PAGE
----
1 The ‘earliest’ date refers to the earliest recorded date for the case (onset or hospitalisation date rather than report date, if available). ‘Earliest’ date, as opposed to ‘report date’ alone, is used throughout the analysis of meningococcal disease notification data.   

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Report:

Monthly Notifiable Disease Surveillance Report - May 2010

Tables:

Monthly National Totals - May 2010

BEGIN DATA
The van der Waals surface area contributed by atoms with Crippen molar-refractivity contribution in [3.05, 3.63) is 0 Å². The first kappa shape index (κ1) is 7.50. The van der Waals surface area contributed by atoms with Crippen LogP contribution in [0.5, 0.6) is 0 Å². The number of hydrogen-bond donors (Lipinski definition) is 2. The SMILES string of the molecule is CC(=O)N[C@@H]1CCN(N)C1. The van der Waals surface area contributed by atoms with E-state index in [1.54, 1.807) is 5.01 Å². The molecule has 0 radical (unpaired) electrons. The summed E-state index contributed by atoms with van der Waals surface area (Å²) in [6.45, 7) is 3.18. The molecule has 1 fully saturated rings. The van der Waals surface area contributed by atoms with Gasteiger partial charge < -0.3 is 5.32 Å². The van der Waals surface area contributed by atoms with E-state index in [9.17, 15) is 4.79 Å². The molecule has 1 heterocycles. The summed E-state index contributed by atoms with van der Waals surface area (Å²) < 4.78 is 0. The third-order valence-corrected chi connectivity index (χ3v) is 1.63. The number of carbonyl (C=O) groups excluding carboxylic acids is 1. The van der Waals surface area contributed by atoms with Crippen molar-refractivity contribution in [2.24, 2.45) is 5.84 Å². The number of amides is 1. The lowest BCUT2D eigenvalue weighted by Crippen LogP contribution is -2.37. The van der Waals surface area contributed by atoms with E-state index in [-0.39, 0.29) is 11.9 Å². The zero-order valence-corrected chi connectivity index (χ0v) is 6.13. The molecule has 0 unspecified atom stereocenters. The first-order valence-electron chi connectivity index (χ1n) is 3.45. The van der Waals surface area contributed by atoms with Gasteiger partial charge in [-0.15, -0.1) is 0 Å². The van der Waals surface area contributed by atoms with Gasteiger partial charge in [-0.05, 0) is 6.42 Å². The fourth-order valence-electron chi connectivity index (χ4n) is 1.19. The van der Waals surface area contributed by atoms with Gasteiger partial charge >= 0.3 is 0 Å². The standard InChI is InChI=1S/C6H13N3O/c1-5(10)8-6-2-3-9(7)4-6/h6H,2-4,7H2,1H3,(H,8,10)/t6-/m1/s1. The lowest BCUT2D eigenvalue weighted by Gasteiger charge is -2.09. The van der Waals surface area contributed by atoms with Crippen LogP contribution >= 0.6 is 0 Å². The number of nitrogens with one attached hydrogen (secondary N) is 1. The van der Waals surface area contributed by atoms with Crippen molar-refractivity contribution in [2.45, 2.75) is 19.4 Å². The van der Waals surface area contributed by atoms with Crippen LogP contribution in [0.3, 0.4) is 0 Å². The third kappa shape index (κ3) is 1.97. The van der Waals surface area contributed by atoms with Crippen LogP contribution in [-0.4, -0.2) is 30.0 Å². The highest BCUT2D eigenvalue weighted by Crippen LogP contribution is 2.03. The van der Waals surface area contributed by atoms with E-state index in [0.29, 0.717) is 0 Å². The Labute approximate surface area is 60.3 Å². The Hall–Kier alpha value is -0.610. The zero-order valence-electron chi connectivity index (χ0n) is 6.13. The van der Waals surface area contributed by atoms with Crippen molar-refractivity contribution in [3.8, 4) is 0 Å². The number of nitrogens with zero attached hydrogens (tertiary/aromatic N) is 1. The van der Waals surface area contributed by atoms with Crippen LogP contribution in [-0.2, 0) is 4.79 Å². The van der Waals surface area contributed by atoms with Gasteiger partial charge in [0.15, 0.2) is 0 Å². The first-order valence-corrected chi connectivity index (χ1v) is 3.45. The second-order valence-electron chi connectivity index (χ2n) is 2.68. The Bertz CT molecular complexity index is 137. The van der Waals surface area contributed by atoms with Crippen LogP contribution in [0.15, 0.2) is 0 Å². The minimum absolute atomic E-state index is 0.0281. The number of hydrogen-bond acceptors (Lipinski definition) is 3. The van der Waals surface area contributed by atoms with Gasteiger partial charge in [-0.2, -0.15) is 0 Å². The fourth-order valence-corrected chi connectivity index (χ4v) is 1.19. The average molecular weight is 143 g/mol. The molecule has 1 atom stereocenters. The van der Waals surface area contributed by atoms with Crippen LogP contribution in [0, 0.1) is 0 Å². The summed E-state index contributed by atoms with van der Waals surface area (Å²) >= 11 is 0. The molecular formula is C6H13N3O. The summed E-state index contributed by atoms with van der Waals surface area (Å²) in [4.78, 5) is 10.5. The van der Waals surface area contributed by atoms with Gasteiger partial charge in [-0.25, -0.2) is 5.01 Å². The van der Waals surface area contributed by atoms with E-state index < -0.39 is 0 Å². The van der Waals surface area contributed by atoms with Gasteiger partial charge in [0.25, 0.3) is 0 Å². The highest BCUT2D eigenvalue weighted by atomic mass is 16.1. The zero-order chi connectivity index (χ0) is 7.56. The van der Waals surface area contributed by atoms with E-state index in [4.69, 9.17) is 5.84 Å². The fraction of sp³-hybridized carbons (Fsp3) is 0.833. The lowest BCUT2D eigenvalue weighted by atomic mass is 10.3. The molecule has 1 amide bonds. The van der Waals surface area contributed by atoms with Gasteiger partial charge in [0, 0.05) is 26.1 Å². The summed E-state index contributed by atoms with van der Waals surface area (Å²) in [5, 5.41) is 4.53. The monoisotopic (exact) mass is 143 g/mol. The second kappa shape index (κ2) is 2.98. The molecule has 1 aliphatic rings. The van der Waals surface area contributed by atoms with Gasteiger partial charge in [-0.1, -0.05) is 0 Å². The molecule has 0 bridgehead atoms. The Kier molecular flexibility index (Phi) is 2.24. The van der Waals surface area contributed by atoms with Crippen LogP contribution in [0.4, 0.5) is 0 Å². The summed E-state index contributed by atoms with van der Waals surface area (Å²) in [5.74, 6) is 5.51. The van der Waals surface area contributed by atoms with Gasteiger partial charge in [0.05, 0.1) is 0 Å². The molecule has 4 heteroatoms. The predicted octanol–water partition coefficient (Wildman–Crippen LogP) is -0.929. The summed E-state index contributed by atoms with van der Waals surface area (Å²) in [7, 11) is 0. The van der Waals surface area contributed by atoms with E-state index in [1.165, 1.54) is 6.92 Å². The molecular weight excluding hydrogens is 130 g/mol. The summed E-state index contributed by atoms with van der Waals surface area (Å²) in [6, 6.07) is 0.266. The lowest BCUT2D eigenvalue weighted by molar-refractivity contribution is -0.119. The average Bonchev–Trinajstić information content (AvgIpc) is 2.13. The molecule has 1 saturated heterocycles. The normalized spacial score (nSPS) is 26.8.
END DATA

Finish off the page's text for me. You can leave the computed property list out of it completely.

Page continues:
Monthly DHB Totals - May 2010

Monthly Rolling Totals - May 2010

 

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Monthly Notifiable Disease Surveillance Report - May 2010

Tables:

Monthly National Totals - May 2010

Monthly DHB Totals - May 2010

Monthly Rolling Totals - May 2010